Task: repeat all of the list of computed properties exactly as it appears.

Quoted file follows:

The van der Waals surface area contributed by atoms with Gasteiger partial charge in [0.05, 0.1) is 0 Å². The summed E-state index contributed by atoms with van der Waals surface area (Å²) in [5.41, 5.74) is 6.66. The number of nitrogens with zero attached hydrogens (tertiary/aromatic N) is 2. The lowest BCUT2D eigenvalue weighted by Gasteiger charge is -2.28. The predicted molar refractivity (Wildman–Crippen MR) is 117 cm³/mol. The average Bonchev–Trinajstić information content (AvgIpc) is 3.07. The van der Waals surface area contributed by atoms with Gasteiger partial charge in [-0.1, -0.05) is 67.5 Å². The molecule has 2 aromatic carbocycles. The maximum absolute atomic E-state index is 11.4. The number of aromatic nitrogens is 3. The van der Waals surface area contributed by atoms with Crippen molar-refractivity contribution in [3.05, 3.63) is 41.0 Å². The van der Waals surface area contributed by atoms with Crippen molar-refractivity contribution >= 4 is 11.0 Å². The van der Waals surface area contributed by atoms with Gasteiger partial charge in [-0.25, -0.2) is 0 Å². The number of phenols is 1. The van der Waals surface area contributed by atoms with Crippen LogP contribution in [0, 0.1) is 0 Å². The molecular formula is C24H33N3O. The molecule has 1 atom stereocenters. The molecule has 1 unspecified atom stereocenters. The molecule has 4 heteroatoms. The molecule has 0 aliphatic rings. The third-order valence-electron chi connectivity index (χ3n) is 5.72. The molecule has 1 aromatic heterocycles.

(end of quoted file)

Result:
The van der Waals surface area contributed by atoms with Gasteiger partial charge in [0.05, 0.1) is 0 Å². The summed E-state index contributed by atoms with van der Waals surface area (Å²) in [5.41, 5.74) is 6.66. The number of nitrogens with zero attached hydrogens (tertiary/aromatic N) is 2. The lowest BCUT2D eigenvalue weighted by Gasteiger charge is -2.28. The predicted molar refractivity (Wildman–Crippen MR) is 117 cm³/mol. The average Bonchev–Trinajstić information content (AvgIpc) is 3.07. The van der Waals surface area contributed by atoms with Gasteiger partial charge in [-0.1, -0.05) is 67.5 Å². The molecule has 2 aromatic carbocycles. The maximum absolute atomic E-state index is 11.4. The number of aromatic nitrogens is 3. The van der Waals surface area contributed by atoms with Crippen molar-refractivity contribution in [3.05, 3.63) is 41.0 Å². The van der Waals surface area contributed by atoms with Crippen molar-refractivity contribution >= 4 is 11.0 Å². The van der Waals surface area contributed by atoms with Gasteiger partial charge in [-0.25, -0.2) is 0 Å². The number of phenols is 1. The van der Waals surface area contributed by atoms with Crippen LogP contribution in [0, 0.1) is 0 Å². The molecular formula is C24H33N3O. The molecule has 1 atom stereocenters. The molecule has 1 unspecified atom stereocenters. The molecule has 4 heteroatoms. The molecule has 0 aliphatic rings. The third-order valence-electron chi connectivity index (χ3n) is 5.72. The molecule has 1 aromatic heterocycles.